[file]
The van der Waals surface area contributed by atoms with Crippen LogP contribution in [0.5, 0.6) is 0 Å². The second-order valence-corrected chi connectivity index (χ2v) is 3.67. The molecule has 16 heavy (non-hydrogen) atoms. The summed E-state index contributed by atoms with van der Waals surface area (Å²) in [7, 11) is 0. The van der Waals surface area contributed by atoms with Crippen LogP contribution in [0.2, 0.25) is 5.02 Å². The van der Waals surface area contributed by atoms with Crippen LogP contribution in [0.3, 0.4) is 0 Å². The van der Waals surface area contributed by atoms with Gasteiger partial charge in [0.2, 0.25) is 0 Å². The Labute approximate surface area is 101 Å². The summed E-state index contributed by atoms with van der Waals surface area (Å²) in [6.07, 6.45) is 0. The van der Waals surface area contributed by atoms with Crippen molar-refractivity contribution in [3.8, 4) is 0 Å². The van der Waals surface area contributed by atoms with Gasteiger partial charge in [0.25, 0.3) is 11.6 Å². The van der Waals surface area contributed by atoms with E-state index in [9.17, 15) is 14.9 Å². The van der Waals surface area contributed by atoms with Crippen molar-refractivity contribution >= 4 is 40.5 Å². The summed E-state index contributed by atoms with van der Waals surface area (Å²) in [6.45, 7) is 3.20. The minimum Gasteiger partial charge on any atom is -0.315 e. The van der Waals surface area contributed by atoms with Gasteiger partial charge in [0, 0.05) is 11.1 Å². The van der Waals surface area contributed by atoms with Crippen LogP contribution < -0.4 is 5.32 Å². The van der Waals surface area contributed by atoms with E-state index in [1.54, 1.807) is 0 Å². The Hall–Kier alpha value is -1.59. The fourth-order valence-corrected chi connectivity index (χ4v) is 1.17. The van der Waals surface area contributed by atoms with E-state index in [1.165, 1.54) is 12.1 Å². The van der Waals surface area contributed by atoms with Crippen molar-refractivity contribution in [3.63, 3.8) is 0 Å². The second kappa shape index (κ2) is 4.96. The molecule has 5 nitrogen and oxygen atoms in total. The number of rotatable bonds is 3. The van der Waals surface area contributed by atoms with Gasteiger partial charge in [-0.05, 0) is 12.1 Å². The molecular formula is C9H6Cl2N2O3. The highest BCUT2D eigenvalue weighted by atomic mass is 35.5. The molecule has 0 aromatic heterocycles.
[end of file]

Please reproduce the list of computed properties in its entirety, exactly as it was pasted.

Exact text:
The van der Waals surface area contributed by atoms with Crippen LogP contribution in [0.5, 0.6) is 0 Å². The second-order valence-corrected chi connectivity index (χ2v) is 3.67. The molecule has 16 heavy (non-hydrogen) atoms. The summed E-state index contributed by atoms with van der Waals surface area (Å²) in [7, 11) is 0. The van der Waals surface area contributed by atoms with Crippen LogP contribution in [0.2, 0.25) is 5.02 Å². The van der Waals surface area contributed by atoms with Crippen LogP contribution in [0.3, 0.4) is 0 Å². The van der Waals surface area contributed by atoms with Gasteiger partial charge in [0.2, 0.25) is 0 Å². The Labute approximate surface area is 101 Å². The summed E-state index contributed by atoms with van der Waals surface area (Å²) in [6.07, 6.45) is 0. The van der Waals surface area contributed by atoms with Crippen molar-refractivity contribution in [3.8, 4) is 0 Å². The van der Waals surface area contributed by atoms with Gasteiger partial charge in [0.25, 0.3) is 11.6 Å². The van der Waals surface area contributed by atoms with E-state index in [9.17, 15) is 14.9 Å². The van der Waals surface area contributed by atoms with Crippen molar-refractivity contribution >= 4 is 40.5 Å². The summed E-state index contributed by atoms with van der Waals surface area (Å²) in [6.45, 7) is 3.20. The minimum Gasteiger partial charge on any atom is -0.315 e. The van der Waals surface area contributed by atoms with Gasteiger partial charge in [0, 0.05) is 11.1 Å². The van der Waals surface area contributed by atoms with Crippen LogP contribution < -0.4 is 5.32 Å². The van der Waals surface area contributed by atoms with E-state index in [1.54, 1.807) is 0 Å². The Hall–Kier alpha value is -1.59. The fourth-order valence-corrected chi connectivity index (χ4v) is 1.17. The van der Waals surface area contributed by atoms with E-state index in [1.165, 1.54) is 12.1 Å². The van der Waals surface area contributed by atoms with Crippen molar-refractivity contribution in [3.63, 3.8) is 0 Å². The second kappa shape index (κ2) is 4.96. The molecule has 5 nitrogen and oxygen atoms in total. The number of rotatable bonds is 3. The van der Waals surface area contributed by atoms with Gasteiger partial charge in [-0.05, 0) is 12.1 Å². The molecular formula is C9H6Cl2N2O3. The highest BCUT2D eigenvalue weighted by atomic mass is 35.5. The molecule has 0 aromatic heterocycles.